A case study examined by Panoptykon Foundation and showcased by the Financial Times, demonstrates how Facebook uses algorithms to deliver personalised ads that may exploit users’ mental vulnerabilities. The experiment shows that users are unable to get rid of disturbing content: disabling sensitive interests in ad settings limits targeting options for advertisers, but does not affect Facebook’s own profiling and ad delivery practices. While much has been written about the disinformation and risks to democracy generated by social media’s data-hungry algorithms, the threat to people’s mental health has not yet received enough attention.
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The list of negative consequences of how dominant online platforms shape our experience online is neither short nor trivial. From exploiting users’ vulnerabilities, triggering psychological trauma, depriving people of job opportunities to pushing disturbing content to others, these are just some examples. While members of the European Parliament debate their position on the Digital Services Act, Panoptykon Foundation, together with 49 civil society organisations from all over Europe, urge them to ensure protection from the harms caused by platforms’ algorithms.
Algorithmic decision-making can carry more weight than you might expect. While algorithms do innocuous or helpful things like changing the traffic signals when you approach an intersection, they also decide what content to show in your social media feed. There are also algorithms that assist real people in deciding whether you can get a mortgage, get into a particular university or qualify for insurance. How does it work? Katarzyna Szymielewicz explains three layers of digital profile in the video.
A progressive report on the Digital Services Act (DSA) adopted by the Committee on Civil Liberties, Justice and Home Affairs (LIBE) in the European Parliament in July is the first major improvement of the draft law presented by the European Commission in December. MEPs expressed support for default protections from tracking and profiling for the purposes of advertising and recommending or ranking content. Now the ball is in the court of the leading committee on internal market and consumer protection (IMCO), which received 1313 pages of amendments to be voted in November. Panoptykon Foundation explores if the Parliament would succeed in adopting a position that will contest the power of dominant online platforms which shape the digital public sphere in line with their commercial interests, at the expense of individuals and societies.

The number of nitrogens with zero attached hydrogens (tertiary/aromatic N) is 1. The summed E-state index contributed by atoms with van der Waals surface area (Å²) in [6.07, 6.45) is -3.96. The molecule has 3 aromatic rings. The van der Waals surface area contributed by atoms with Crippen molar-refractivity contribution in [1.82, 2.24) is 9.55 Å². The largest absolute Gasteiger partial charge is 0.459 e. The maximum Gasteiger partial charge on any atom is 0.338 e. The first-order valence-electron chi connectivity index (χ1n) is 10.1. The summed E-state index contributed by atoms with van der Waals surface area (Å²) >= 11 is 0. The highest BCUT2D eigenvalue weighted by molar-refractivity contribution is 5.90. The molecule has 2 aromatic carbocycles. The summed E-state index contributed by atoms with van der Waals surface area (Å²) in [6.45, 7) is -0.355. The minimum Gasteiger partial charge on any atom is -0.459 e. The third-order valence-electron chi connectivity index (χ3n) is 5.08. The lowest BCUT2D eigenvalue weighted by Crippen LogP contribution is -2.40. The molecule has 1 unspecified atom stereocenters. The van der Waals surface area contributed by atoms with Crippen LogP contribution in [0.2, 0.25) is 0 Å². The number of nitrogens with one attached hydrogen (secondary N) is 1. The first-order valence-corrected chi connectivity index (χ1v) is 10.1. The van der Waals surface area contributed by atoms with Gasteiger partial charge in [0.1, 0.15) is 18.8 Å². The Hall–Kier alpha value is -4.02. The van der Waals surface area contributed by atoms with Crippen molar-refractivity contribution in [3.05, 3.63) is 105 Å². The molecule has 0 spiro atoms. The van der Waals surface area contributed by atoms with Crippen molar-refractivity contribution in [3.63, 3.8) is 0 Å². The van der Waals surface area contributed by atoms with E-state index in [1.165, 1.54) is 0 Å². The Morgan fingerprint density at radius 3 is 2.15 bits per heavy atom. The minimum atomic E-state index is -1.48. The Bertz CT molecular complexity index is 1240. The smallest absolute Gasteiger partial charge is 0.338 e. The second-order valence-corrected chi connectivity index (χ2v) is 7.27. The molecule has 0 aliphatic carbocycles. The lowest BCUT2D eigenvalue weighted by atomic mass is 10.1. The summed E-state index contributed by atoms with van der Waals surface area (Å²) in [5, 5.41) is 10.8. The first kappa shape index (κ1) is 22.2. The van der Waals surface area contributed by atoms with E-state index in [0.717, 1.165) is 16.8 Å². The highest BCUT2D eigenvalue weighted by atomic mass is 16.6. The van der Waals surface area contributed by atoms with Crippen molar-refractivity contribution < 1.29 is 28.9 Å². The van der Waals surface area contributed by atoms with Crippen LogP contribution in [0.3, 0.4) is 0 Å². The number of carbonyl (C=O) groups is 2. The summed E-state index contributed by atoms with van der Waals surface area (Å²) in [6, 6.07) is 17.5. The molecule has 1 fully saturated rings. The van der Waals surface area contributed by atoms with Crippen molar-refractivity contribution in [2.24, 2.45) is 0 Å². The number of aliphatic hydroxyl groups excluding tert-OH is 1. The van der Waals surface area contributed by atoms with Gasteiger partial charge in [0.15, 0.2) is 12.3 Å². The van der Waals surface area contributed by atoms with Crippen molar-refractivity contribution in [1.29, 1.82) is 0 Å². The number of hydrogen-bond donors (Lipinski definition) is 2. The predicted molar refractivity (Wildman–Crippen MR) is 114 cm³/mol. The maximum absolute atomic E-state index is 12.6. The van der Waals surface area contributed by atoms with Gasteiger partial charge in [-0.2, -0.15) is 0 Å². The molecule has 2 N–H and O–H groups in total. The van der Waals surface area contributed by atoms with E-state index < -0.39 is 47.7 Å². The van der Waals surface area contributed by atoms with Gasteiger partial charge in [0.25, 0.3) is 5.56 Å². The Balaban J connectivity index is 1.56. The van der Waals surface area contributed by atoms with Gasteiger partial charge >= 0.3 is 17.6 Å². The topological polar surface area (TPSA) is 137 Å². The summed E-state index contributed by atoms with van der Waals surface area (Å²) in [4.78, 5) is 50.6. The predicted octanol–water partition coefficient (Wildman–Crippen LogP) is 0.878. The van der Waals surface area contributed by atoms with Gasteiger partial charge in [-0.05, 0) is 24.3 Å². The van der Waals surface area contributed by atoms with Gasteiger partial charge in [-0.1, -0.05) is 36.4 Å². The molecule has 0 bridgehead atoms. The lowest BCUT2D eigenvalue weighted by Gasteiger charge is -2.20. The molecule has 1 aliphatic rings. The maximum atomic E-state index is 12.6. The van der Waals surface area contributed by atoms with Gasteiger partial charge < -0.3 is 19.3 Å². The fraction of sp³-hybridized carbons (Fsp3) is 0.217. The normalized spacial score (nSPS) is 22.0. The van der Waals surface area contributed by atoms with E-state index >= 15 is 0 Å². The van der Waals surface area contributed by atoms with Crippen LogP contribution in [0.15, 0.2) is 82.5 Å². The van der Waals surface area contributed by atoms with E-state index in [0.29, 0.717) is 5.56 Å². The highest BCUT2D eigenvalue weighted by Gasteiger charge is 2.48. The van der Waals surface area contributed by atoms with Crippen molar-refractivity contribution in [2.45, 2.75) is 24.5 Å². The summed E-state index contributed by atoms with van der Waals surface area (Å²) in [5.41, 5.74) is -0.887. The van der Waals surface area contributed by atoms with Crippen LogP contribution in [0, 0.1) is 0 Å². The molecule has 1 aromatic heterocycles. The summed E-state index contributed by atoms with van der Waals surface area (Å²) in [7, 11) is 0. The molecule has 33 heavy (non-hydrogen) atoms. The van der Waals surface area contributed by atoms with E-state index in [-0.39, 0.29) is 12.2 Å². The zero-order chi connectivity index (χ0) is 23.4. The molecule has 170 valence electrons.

The District Court in Warsaw (Appellate Division) upheld its interim measures ruling from 2019 in which it temporarily prohibited Facebook from removing fan pages, run by the Polish NGO “SIN”, on Facebook and Instagram, as well as from blocking individual posts. This means that – until the case is decided – SIN’s activists may carry out their drugs-related education on the platform without concerns that they will suddenly lose the possibility to communicate with their audience. The decision is now final. What does it mean on the broader scale?
We can finally see the light at the end of the tunnel, when it comes to the ePrivacy Regulati
On 22 March 2021, a group of journalists and activists published a letter they had received from the non-existent “Agency of National Security” on their social media profiles, informing them that they were subject to surveillance. The letter was accompanied by a message notifying them that it is part of a campaign launched by EDRi member Panoptykon Foundation that aims to demonstrate the problem of unscrutinised powers of intelligence agencies.
The Digital Freedom Fund prepared an animation explaining the SIN versus Facebook case, in which Panoptykon Foundation fights against private censorship online. WATCH
Polish government's proposal for a new law on "protecting free speech of social media users" introduces data retention, a new, questionable definition of “unlawful content”, and an oversight body (Free Speech Council) that is likely to be politically compromised. In this context, “Surveillance and Censorship Act” would be a more accurate name.
AI systems will soon determine our rights and freedoms, shape our economic situation and physical wellbeing, affect market behaviour and natural environment. With the hype for ‘problem-solving’ AI, claims for (more) accountability in this field are gaining urgency. Summary of the IGF 2020 session: Aiming for AI explainability: lessons from the field.